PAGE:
A reverse osmosis water filter, such as those connected to filter taps installed under the sink, countertop RO systems and some water cooling systems is a somewhat unique approach to water filtration that turns traditional approaches on their head.

Most traditional water filters work using osmosis, which is the movement of water molecules from a higher concentration solution to a lower one using a partially permeable membrane.

This is the process plants use to draw water from the soil into its roots as well as being part of other biological processes.

Reverse osmosis works in the opposite direction, where a solution with a lower concentration of water is moved across a partially permeable membrane to a higher concentration, often using some form of pressure.

This works when the water molecules are smaller than the other molecules dissolved in the water, such as salts, sugars and metals.

Unlike osmosis, where the final product would be an equal concentration between both sides of the membrane, reverse osmosis produces purified drinking water with a solution of impurities as a byproduct.

It is a highly efficient way to produce purified water from seawater, wastewater and other sources that is safe to drink, filtering out salt, organic contaminants, pathogens and metals from natural water sources.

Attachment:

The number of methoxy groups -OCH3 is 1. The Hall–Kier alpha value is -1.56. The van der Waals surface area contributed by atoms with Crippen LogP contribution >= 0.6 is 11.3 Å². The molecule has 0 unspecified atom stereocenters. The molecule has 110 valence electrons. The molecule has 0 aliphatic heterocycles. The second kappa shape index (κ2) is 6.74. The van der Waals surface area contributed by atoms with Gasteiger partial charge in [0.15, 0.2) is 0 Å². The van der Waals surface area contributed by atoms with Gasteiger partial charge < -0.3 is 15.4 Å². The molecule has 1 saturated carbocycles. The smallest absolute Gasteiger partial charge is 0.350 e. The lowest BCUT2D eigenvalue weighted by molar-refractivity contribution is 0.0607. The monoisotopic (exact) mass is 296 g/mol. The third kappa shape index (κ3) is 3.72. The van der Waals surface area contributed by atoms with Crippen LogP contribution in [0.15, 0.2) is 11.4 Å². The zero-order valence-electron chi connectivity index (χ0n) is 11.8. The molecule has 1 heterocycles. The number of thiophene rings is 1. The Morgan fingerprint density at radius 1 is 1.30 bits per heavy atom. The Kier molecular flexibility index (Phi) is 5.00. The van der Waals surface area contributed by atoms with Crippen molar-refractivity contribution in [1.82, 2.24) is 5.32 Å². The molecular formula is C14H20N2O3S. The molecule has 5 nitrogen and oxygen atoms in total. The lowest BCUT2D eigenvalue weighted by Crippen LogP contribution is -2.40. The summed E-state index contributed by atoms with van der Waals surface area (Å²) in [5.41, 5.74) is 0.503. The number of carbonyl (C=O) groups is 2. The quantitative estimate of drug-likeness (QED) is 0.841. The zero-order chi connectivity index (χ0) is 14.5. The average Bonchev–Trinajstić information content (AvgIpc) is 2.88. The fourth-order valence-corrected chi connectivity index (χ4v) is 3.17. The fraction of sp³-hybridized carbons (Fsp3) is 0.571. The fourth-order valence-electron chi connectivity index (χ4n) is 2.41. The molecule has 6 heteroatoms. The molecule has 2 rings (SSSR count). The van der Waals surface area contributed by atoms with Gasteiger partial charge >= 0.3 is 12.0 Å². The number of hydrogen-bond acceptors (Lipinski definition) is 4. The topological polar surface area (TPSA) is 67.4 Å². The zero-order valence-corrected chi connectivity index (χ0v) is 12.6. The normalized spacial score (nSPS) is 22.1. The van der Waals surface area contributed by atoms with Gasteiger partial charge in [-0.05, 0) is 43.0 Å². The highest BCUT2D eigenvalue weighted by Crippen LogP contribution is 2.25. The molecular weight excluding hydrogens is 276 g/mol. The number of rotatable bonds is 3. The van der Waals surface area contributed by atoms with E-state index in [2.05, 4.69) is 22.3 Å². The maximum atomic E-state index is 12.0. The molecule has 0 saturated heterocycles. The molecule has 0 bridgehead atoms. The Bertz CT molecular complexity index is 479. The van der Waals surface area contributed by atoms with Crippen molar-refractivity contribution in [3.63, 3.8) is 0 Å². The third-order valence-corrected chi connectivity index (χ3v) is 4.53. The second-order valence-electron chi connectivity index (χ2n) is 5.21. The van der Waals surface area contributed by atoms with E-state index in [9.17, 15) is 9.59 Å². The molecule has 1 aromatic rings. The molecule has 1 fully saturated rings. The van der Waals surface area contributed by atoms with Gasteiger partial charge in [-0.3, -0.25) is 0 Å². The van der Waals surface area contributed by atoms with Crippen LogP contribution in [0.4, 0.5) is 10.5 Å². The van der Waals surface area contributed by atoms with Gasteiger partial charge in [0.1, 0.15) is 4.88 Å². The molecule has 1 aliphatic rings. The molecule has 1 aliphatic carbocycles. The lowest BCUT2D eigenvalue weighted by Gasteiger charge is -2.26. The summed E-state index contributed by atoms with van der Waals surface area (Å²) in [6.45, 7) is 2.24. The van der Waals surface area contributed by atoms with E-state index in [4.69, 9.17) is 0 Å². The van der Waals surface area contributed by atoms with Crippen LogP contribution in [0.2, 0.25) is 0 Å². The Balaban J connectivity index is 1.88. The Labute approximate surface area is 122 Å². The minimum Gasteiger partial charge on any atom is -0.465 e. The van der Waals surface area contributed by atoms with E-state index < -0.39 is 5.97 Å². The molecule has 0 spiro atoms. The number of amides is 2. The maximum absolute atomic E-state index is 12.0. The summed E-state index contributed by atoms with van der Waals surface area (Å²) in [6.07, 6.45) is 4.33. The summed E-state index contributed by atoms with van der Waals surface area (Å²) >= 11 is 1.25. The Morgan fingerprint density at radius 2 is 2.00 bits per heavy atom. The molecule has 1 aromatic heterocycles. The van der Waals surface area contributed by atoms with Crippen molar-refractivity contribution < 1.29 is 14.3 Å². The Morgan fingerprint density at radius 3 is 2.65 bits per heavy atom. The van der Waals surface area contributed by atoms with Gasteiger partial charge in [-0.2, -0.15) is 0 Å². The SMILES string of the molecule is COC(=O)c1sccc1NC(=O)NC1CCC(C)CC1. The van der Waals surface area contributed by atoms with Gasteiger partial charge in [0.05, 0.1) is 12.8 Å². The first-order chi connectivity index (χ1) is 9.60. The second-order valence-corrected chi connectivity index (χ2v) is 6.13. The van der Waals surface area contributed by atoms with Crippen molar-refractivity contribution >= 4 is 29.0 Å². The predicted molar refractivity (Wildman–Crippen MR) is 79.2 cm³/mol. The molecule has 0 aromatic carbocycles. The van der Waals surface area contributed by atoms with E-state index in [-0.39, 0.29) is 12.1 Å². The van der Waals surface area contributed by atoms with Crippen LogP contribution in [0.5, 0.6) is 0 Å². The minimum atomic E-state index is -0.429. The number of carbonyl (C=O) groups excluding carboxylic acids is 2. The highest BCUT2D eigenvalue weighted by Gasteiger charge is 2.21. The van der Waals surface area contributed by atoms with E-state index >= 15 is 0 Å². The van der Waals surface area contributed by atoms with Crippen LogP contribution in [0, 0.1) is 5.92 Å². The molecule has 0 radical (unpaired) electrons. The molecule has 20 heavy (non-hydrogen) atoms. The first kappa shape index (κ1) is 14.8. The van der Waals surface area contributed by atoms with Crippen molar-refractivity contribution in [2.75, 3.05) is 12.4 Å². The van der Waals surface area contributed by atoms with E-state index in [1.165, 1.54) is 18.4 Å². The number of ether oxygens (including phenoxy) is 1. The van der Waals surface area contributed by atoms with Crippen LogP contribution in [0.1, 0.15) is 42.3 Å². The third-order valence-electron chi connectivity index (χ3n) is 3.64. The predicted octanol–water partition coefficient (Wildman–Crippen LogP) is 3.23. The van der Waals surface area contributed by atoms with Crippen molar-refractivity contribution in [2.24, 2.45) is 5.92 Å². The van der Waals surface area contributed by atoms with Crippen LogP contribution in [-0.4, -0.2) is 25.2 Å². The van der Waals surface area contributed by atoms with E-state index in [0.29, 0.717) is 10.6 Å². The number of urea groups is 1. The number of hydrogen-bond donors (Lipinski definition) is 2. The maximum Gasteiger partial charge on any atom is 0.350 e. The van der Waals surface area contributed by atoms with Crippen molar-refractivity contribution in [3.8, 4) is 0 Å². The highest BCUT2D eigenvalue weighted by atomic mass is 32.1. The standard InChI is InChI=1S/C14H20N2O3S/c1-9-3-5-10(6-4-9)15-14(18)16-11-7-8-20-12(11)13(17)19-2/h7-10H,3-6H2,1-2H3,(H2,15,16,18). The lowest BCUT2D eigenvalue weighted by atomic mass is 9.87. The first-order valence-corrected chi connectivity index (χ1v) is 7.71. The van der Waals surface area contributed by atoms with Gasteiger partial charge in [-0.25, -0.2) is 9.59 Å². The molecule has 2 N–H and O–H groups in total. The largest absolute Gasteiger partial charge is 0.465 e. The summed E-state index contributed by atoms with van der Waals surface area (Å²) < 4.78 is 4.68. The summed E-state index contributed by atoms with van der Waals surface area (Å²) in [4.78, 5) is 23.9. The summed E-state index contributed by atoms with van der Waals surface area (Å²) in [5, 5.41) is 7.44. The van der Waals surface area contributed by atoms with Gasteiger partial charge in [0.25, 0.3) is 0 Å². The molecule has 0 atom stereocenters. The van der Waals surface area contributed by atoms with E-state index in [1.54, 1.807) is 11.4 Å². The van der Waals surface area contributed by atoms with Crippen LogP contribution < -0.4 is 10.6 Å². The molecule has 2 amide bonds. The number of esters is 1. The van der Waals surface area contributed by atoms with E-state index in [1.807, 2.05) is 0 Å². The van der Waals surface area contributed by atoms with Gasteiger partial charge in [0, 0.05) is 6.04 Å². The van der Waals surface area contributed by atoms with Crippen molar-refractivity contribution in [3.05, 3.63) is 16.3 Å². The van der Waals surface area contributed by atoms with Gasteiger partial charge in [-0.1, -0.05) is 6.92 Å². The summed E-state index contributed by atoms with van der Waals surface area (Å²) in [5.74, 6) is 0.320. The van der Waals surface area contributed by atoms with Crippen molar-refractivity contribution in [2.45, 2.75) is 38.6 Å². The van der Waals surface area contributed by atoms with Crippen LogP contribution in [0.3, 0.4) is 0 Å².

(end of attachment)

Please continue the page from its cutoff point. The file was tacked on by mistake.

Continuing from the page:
In some industries, the process is used for the opposite reason; by filtering out the water you are left with a purer version of a solution, which is part of the process used to make maple syrup, concentrated milk and pure ethanol.

Typically, reverse osmosis removes bacteria, viruses, metals such as lead, chloride and sodium, and can also filter out magnesium, calcium and potassium, with other stages in the purification process such as carbon cartridges and ultraviolet light removing the rest.

Reverse osmosis is one of the most effective methods for water purification and is widely used in water treatment facilities to ensure that clean, safe drinking supplies are available to everyone.